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Facts about Keratoconus

"Keratoconus is a progressive eye condition that sometimes is difficult to diagnose," says Michael Ward, FCLSA, director of Emory Eye Center's contact lens service. "Keratoconus usually affects both eyes and requires careful contact lens management."

Typically appearing during the teens to early 20s, keratoconus causes the cornea to thin and form scar tissue, until the eye is cone shaped. Since the cornea is responsible for most of the eyes' refraction, any disruption can cause considerable visual distortion that may not be corrected with spectacles. Individuals with keratoconus require specially designed contact lenses to
manage vision.

Common misconception: That contact lenses halt the progress of keratoconus. In fact, the lenses simply improve vision while the condition is developing. "However, improperly fitted lenses may worsen the condition by increasing the rate of scar tissue formation," says Ward.

Research: A gene has now been identified. However, it does not act alone; it may require other genes or environmental influence to manifest itself. Additionally, it does seem to run in some families.

Diagnosis: Emory's contact lens service specializes in managing keratoconus and fitting contact lenses. A specialist evaluates the cornea using sophisticated computerized video keratography to provide a topographical map of the eye's surface. This allows specialists to follow the progression of keratoconus.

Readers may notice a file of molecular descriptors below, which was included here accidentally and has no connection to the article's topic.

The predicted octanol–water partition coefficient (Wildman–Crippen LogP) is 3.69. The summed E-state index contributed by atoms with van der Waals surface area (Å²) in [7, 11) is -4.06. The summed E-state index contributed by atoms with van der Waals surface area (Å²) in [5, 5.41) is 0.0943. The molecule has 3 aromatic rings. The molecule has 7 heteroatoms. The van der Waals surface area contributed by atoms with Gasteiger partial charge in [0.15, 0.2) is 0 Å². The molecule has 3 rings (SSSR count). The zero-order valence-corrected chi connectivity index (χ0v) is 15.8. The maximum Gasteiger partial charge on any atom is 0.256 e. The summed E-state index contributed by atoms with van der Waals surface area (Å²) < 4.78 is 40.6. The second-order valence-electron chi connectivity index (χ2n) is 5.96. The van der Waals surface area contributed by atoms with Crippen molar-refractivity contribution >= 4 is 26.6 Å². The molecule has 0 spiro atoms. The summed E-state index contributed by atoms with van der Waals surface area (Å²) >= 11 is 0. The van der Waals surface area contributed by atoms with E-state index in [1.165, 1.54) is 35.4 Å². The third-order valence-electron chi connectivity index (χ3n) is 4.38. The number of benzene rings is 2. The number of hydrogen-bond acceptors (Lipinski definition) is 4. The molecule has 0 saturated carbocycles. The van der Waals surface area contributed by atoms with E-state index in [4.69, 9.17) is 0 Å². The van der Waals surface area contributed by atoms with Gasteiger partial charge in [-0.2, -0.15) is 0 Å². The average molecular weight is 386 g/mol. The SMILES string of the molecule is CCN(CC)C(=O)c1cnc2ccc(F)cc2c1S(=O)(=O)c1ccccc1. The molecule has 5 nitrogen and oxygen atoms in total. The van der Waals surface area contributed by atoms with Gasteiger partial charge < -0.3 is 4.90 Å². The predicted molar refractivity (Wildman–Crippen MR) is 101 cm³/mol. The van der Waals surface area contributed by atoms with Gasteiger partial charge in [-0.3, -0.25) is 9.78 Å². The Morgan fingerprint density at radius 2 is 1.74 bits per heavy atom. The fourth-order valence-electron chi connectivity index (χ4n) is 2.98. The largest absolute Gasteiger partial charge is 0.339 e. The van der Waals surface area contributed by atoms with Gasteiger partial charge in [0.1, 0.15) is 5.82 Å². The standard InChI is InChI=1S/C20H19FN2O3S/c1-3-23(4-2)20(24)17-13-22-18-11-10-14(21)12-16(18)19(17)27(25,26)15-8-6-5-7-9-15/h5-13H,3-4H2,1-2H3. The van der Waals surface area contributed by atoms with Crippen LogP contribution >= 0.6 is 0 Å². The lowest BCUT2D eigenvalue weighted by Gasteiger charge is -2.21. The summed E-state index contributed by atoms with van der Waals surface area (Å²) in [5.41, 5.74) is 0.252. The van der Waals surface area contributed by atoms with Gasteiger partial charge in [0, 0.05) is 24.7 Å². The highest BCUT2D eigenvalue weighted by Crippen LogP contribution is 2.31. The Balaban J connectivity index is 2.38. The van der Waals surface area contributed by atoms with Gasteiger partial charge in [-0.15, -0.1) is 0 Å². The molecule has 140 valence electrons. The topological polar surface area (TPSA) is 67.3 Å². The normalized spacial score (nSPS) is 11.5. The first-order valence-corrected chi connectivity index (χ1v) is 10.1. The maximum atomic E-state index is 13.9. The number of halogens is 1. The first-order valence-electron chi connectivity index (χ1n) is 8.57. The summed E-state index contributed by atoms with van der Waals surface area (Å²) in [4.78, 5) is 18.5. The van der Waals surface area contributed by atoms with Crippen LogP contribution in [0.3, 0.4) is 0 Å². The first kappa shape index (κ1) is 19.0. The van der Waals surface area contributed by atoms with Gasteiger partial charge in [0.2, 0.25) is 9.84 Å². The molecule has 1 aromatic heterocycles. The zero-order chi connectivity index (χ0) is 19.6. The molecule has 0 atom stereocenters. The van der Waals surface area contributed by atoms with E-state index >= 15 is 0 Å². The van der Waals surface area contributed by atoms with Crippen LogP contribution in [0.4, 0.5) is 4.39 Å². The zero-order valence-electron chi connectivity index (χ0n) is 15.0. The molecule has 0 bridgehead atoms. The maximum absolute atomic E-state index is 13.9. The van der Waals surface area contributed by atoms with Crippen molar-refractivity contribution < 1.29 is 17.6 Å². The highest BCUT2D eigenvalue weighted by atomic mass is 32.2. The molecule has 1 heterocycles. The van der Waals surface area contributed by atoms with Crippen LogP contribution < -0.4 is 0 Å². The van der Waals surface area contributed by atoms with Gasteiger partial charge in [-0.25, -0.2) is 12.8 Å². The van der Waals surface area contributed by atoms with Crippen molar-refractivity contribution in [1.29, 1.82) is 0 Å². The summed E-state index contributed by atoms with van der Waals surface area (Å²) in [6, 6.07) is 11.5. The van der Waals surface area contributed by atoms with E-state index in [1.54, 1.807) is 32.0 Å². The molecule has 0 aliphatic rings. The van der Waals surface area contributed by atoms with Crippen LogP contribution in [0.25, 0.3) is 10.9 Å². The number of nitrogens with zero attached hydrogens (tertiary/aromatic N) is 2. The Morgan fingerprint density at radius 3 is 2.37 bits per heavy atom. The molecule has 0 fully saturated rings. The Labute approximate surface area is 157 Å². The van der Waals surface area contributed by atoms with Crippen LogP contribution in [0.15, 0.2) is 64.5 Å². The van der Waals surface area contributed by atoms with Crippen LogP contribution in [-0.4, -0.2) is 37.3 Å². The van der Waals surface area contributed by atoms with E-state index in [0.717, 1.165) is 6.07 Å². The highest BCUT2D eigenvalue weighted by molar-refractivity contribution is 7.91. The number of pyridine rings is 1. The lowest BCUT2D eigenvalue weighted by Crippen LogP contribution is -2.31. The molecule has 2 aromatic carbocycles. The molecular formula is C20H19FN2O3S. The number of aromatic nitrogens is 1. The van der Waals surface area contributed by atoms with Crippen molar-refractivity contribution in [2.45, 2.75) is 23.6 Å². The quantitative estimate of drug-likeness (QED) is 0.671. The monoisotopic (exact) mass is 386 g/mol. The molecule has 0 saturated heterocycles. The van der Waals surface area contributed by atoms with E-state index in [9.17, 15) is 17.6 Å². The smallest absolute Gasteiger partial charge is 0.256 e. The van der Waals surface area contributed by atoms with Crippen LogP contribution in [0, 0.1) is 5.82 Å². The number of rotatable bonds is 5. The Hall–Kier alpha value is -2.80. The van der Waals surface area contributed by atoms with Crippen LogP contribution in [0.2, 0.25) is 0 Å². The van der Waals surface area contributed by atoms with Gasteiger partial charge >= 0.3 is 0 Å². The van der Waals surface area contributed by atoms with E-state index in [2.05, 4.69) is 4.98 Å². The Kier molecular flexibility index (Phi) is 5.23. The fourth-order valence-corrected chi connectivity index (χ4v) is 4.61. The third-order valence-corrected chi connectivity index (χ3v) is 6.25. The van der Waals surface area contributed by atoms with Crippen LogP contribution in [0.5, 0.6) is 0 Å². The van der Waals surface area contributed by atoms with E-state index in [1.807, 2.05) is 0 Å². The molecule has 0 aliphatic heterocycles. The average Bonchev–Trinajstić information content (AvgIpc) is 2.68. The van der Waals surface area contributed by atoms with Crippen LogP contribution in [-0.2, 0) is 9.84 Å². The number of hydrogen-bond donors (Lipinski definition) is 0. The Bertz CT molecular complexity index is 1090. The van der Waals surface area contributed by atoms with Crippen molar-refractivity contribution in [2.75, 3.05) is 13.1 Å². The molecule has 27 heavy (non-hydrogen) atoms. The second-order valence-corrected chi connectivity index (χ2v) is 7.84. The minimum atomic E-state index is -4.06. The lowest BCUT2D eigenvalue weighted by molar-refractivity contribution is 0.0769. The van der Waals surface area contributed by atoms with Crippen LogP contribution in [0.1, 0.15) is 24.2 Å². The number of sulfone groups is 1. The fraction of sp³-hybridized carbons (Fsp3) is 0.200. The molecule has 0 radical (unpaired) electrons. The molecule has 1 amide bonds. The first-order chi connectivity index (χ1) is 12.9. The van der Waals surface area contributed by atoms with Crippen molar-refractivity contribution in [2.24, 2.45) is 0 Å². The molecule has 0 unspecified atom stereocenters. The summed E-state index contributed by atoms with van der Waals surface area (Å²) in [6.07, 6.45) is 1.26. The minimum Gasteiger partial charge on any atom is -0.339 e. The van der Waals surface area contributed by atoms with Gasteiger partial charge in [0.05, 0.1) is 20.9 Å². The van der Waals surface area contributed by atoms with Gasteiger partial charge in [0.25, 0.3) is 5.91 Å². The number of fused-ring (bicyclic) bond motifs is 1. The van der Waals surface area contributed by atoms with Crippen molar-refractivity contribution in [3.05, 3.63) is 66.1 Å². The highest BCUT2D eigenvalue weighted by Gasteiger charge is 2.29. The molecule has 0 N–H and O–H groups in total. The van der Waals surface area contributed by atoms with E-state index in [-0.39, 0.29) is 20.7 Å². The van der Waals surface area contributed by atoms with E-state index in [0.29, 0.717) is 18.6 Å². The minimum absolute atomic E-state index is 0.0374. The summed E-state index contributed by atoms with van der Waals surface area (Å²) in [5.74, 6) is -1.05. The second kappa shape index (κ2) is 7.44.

Treatment: While they are not a cure for keratoconus, the specially designed rigid gas-permeable contact lenses available at Emory give the eye a smooth surface to permit better vision.

Prognosis: The rate of progression often decreases during the 40s and 50s. In fact it rarely develops in those over 40 and may halt progression at any stage. If keratoconus continues to worsen, corneal transplantation may be necessary. For Ward and his colleagues at Emory, the goal is to delay surgery as long as possible.

The Emory Eye Center provides general eye examinations and specialty eye care. Research conducted by Emory contact lens specialists has resulted in major breakthroughs in preventing infection and increasing the comfort and function of contact lenses. The contact lens service, in addition to its special interest in treating patients with keratoconus and surgically altered corneas, provides complete lens services, including bifocal lenses and advanced computer-aided lens designs for therapeutic and cosmetic purposes.

Media Contact: Joy H. Bell
jbell@emory.edu
404-778-3711

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